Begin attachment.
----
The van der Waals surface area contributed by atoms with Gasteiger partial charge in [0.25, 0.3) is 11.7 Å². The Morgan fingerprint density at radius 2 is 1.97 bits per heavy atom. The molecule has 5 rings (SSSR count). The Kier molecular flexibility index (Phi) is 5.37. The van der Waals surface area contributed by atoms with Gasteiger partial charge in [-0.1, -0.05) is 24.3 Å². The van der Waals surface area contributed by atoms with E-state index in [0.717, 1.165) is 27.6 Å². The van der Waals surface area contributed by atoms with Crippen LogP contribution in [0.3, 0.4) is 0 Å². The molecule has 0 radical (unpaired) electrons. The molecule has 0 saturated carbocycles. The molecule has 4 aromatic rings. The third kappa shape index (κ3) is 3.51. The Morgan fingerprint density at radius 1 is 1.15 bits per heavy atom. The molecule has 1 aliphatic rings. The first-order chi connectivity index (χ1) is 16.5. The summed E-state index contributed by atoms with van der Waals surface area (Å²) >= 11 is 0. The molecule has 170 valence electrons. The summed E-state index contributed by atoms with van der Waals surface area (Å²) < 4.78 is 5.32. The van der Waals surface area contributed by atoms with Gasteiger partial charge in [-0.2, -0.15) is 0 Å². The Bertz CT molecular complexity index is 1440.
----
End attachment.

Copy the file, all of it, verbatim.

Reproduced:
The van der Waals surface area contributed by atoms with Gasteiger partial charge in [0.25, 0.3) is 11.7 Å². The Morgan fingerprint density at radius 2 is 1.97 bits per heavy atom. The molecule has 5 rings (SSSR count). The Kier molecular flexibility index (Phi) is 5.37. The van der Waals surface area contributed by atoms with Gasteiger partial charge in [-0.1, -0.05) is 24.3 Å². The van der Waals surface area contributed by atoms with E-state index in [0.717, 1.165) is 27.6 Å². The van der Waals surface area contributed by atoms with Crippen LogP contribution in [0.3, 0.4) is 0 Å². The molecule has 0 radical (unpaired) electrons. The molecule has 0 saturated carbocycles. The molecule has 4 aromatic rings. The third kappa shape index (κ3) is 3.51. The Morgan fingerprint density at radius 1 is 1.15 bits per heavy atom. The molecule has 1 aliphatic rings. The first-order chi connectivity index (χ1) is 16.5. The summed E-state index contributed by atoms with van der Waals surface area (Å²) >= 11 is 0. The molecule has 170 valence electrons. The summed E-state index contributed by atoms with van der Waals surface area (Å²) < 4.78 is 5.32. The van der Waals surface area contributed by atoms with Gasteiger partial charge in [-0.2, -0.15) is 0 Å². The Bertz CT molecular complexity index is 1440.